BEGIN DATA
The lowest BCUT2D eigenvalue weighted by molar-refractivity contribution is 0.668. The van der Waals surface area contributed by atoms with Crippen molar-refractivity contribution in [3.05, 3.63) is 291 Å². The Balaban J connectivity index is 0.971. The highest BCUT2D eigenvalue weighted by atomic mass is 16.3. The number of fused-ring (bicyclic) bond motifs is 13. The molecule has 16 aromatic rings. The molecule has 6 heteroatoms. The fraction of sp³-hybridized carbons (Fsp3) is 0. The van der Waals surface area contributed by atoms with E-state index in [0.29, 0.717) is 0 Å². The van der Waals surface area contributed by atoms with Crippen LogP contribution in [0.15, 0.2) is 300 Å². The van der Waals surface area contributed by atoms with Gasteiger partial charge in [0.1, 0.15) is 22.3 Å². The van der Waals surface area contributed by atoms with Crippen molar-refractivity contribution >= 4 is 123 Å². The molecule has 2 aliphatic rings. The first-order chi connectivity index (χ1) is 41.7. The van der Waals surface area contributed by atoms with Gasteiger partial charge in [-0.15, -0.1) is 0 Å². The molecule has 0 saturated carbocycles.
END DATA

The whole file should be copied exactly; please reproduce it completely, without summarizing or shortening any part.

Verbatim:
The lowest BCUT2D eigenvalue weighted by molar-refractivity contribution is 0.668. The van der Waals surface area contributed by atoms with Crippen molar-refractivity contribution in [3.05, 3.63) is 291 Å². The Balaban J connectivity index is 0.971. The highest BCUT2D eigenvalue weighted by atomic mass is 16.3. The number of fused-ring (bicyclic) bond motifs is 13. The molecule has 16 aromatic rings. The molecule has 6 heteroatoms. The fraction of sp³-hybridized carbons (Fsp3) is 0. The van der Waals surface area contributed by atoms with E-state index in [0.29, 0.717) is 0 Å². The van der Waals surface area contributed by atoms with Crippen LogP contribution in [0.15, 0.2) is 300 Å². The van der Waals surface area contributed by atoms with Gasteiger partial charge in [0.1, 0.15) is 22.3 Å². The van der Waals surface area contributed by atoms with Crippen molar-refractivity contribution >= 4 is 123 Å². The molecule has 2 aliphatic rings. The first-order chi connectivity index (χ1) is 41.7. The van der Waals surface area contributed by atoms with Gasteiger partial charge in [-0.15, -0.1) is 0 Å². The molecule has 0 saturated carbocycles.